Winter and spring thaw nitrous oxide emissions linked to nitrous oxide production in the soil profile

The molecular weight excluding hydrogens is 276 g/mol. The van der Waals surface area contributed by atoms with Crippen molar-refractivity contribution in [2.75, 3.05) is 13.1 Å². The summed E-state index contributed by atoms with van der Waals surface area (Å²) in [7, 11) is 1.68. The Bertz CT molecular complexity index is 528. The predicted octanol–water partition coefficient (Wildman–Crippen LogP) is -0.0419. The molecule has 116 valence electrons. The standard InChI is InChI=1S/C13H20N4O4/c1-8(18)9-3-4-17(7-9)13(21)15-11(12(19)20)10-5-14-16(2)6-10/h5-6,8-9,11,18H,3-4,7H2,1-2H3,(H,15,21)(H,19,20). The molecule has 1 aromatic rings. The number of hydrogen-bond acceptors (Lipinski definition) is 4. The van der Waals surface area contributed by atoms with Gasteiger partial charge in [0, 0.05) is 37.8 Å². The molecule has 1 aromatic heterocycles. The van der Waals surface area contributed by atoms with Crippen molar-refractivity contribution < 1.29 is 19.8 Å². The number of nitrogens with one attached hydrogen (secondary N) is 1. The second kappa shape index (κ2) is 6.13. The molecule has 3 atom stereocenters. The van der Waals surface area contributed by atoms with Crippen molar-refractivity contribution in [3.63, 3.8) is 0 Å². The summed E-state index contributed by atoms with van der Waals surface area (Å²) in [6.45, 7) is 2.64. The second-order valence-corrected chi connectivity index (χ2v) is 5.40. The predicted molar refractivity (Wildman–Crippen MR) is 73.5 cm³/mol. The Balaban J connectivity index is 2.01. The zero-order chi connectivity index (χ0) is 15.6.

The soil processes leading to N2O emissions during winter freezing and spring thawing are not well understood. The principal objectives of this thesis were (i) to determine the crucial factor in triggering a burst in N2O emissions from soils under conventional and best management practices; (ii) to investigate the processes of N2O production in the frozen soil profile; (iii) to elucidate the mechanism of N2O production in the frozen soil profile. The increase of soil water content in the frozen soil layer was the main characteristic of the frozen soils during winter. The crucial factor in triggering N2O fluxes was found to be the high water content in the thawed layer originated from the frozen layer when two agricultural practices were compared in eastern Canada. Total annual and spring thaw N2O emissions measured by a micrometeorological technique from conventional practice soil were higher than that from best management practice soil. Snow depth influenced by agricultural management practices, which affected the depth of soil freezing, was a key factor in influencing N2O fluxes. N2O concentrations at different soil depths were associated with two wet soil layers, i.e., analogous capillary fringes, at the top and bottom of frozen layer. The high water content in the analogous capillary fringes triggered a burst in N2O and CO2 production by enhancing microorganism activity. The correlation between N2O and CO2 concentrations confirmed that biological processes were responsible for N2O production. The occurrence of N2O fluxes measured by chamber method was similar to that by a micrometeorological technique during the periods of soil thawing. 15N2O measurements confirmed the source of N2O fluxes was the 'new' N2O produced in thawed layers. The high 15N enrichment of fluxed N2O confirmed that denitrification was the mechanism responsible for the burst N2O fluxes. A new method for simulating soil freezing and thawing cycles was developed to study nitrous oxide fluxes in the laboratory. The N2O fluxes during these cycles were affected by the degree of soil freezing and water content in soil columns.